On my way home today I was stuck behind the school bus that picks up the children that attend the school I mentioned earlier. I watched the parents bring out a little boy in a wheelchair that looked about 5 years old. He was very stiff in the chair, with his eyes fixed straight ahead. As they wheeled him down a cement slope leading to the sidewalk, he suddenly reached out to the snow-covered edge of that hill and flicked the snow. A smile, then he returned to his blank stare.
    In that split second it took for him to make that small motion, I related. I love the snow, it's beautiful. Apparently it brought him pleasure too.
    It hit me- he knows joy. He knows joy! Such a simple thing brought pleasure to him, and those simple things are a great part, and perhaps the most important part, of what makes up a good life. A life worth living, not that I any longer hold any thoughts that say I'm worthy to say a life is ever not worth it. His parents looked at me after they put him on the bus. The whole ordeal from the house to the bus to when it was ready to leave again took about ten minutes, and their look was almost apologetic. I wanted to go to them, to let them know how much just witnessing that brief second meant to me, and that I'd willingly sit there much longer if it could be done over again.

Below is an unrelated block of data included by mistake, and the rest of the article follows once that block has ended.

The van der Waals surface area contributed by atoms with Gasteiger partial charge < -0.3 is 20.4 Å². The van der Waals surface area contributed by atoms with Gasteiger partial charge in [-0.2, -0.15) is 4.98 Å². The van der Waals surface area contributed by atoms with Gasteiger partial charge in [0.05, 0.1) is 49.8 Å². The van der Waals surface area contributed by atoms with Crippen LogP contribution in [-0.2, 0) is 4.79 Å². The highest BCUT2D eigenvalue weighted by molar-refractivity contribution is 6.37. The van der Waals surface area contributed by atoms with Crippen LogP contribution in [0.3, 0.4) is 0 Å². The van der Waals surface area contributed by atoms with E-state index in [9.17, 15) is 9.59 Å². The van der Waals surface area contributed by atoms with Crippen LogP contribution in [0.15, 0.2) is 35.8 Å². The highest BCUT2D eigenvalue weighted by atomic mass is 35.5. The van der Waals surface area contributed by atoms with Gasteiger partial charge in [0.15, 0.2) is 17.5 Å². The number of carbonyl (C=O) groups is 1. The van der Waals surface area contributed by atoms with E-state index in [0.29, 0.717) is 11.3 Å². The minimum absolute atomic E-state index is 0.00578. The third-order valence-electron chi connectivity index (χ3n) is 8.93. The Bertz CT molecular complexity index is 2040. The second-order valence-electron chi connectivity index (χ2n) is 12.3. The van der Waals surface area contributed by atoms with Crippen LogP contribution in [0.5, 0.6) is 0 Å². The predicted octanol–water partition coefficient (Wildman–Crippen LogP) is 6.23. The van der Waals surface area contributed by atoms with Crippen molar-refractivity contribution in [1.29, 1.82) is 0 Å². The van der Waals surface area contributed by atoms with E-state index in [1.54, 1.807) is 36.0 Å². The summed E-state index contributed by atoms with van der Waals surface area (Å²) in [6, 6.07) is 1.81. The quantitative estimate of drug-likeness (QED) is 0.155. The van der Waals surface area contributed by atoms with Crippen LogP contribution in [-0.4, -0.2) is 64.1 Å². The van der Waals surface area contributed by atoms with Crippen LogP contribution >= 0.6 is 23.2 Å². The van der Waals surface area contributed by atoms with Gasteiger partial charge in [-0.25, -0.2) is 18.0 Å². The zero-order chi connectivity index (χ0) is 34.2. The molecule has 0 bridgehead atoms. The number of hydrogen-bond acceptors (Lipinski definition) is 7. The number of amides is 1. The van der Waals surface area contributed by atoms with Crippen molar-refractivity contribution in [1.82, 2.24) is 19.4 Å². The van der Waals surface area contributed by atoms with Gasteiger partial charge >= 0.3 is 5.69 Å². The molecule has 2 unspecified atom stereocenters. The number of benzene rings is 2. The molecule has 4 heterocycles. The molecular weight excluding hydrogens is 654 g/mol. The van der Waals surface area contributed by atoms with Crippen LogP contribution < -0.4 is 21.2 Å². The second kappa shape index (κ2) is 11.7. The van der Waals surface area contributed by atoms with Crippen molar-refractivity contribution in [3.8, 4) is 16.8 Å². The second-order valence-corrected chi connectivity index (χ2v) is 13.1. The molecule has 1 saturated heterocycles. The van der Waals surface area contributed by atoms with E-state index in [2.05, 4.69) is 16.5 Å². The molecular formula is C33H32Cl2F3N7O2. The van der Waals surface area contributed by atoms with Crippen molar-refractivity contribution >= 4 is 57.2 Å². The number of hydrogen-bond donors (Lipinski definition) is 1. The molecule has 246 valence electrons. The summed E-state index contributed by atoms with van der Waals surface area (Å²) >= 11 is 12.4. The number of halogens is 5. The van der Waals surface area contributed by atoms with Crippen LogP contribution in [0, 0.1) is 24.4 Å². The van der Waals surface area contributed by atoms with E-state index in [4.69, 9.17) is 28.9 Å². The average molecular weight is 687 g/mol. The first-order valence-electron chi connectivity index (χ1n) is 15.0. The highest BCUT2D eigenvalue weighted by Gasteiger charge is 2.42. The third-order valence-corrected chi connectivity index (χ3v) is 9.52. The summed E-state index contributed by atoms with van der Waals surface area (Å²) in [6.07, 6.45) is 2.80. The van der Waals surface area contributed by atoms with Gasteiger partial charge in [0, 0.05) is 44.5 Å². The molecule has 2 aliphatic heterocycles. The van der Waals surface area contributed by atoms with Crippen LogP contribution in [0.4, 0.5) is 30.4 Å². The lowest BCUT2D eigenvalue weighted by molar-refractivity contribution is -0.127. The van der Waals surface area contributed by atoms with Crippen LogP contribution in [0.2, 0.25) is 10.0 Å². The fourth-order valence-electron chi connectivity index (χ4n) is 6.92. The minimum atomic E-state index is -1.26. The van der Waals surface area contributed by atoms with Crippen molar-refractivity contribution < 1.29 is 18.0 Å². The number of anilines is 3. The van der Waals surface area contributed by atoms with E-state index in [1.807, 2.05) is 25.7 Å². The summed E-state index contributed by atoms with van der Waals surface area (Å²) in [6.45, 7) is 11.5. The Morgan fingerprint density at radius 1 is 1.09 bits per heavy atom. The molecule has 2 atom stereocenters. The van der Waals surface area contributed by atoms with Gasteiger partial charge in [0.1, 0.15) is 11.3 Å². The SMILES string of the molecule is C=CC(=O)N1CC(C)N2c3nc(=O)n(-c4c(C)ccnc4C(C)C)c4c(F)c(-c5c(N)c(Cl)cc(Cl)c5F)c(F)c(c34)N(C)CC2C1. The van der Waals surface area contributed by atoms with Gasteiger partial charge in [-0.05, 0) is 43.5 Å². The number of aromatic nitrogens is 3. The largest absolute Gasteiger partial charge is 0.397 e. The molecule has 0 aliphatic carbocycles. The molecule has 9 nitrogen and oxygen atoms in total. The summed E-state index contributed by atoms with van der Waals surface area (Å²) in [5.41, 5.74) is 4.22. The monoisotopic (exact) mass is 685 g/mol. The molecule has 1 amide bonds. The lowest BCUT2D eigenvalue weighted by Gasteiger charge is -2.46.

When you wonder why I do what I do, when you get tired of reading yet another plea for action, this is why.
    Because life is precious.
    Gina
     
  2. Wisdom Seeker

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    When I was pregnant with my last child because of my age the doctors wanted to do an amniosentisis. I complied...I wanted to do what was right...whatever that may be.

    Later my church friends asked me why I did it? I said because the doctor thought I should know if there was anything wrong with the baby. And again they said "why?" It was then that I realized that the choices Christians make about things such as birth defects are much different. Abortion is out of the question, it's all in God's hands...so why go through the pain of amniosyntises since it's often used to determine if an abortion is necessary. And for a Christian...that's just not how we deal with medical trials in pregnancy.